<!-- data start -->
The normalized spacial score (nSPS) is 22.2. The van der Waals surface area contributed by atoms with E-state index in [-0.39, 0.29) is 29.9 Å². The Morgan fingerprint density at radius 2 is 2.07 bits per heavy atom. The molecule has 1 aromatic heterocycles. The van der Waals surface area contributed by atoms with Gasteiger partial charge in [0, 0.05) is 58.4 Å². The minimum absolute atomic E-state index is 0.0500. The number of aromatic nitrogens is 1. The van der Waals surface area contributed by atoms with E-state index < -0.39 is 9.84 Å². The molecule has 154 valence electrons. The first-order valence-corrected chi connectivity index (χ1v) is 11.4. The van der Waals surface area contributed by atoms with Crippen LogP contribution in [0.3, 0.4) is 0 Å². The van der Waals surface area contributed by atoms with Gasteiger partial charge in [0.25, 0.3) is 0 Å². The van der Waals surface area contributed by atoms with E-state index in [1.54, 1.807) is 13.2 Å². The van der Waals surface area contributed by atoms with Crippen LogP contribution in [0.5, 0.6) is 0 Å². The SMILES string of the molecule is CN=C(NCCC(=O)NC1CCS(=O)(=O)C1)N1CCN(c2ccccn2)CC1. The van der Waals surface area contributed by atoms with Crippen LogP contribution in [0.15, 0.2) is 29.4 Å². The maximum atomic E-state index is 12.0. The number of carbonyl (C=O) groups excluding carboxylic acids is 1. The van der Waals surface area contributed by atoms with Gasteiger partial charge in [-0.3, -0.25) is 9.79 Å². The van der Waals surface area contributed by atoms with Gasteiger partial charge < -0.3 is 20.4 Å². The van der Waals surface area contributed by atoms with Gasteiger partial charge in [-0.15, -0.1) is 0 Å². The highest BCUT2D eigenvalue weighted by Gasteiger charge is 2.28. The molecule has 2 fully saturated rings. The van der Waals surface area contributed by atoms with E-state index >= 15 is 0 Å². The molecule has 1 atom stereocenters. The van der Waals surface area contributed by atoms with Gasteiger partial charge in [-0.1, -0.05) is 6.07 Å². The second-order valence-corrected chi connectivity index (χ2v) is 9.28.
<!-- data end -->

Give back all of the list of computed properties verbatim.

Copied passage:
The normalized spacial score (nSPS) is 22.2. The van der Waals surface area contributed by atoms with E-state index in [-0.39, 0.29) is 29.9 Å². The Morgan fingerprint density at radius 2 is 2.07 bits per heavy atom. The molecule has 1 aromatic heterocycles. The van der Waals surface area contributed by atoms with Gasteiger partial charge in [0, 0.05) is 58.4 Å². The minimum absolute atomic E-state index is 0.0500. The number of aromatic nitrogens is 1. The van der Waals surface area contributed by atoms with E-state index < -0.39 is 9.84 Å². The molecule has 154 valence electrons. The first-order valence-corrected chi connectivity index (χ1v) is 11.4. The van der Waals surface area contributed by atoms with Crippen LogP contribution in [0.3, 0.4) is 0 Å². The van der Waals surface area contributed by atoms with Gasteiger partial charge in [0.25, 0.3) is 0 Å². The van der Waals surface area contributed by atoms with E-state index in [1.54, 1.807) is 13.2 Å². The van der Waals surface area contributed by atoms with Crippen LogP contribution in [0.5, 0.6) is 0 Å². The SMILES string of the molecule is CN=C(NCCC(=O)NC1CCS(=O)(=O)C1)N1CCN(c2ccccn2)CC1. The van der Waals surface area contributed by atoms with Crippen LogP contribution in [0.15, 0.2) is 29.4 Å². The maximum atomic E-state index is 12.0. The number of carbonyl (C=O) groups excluding carboxylic acids is 1. The van der Waals surface area contributed by atoms with Gasteiger partial charge in [-0.3, -0.25) is 9.79 Å². The van der Waals surface area contributed by atoms with Gasteiger partial charge < -0.3 is 20.4 Å². The van der Waals surface area contributed by atoms with Gasteiger partial charge in [-0.15, -0.1) is 0 Å². The highest BCUT2D eigenvalue weighted by Gasteiger charge is 2.28. The molecule has 2 fully saturated rings. The van der Waals surface area contributed by atoms with E-state index >= 15 is 0 Å². The molecule has 1 atom stereocenters. The van der Waals surface area contributed by atoms with Gasteiger partial charge in [-0.1, -0.05) is 6.07 Å². The second-order valence-corrected chi connectivity index (χ2v) is 9.28.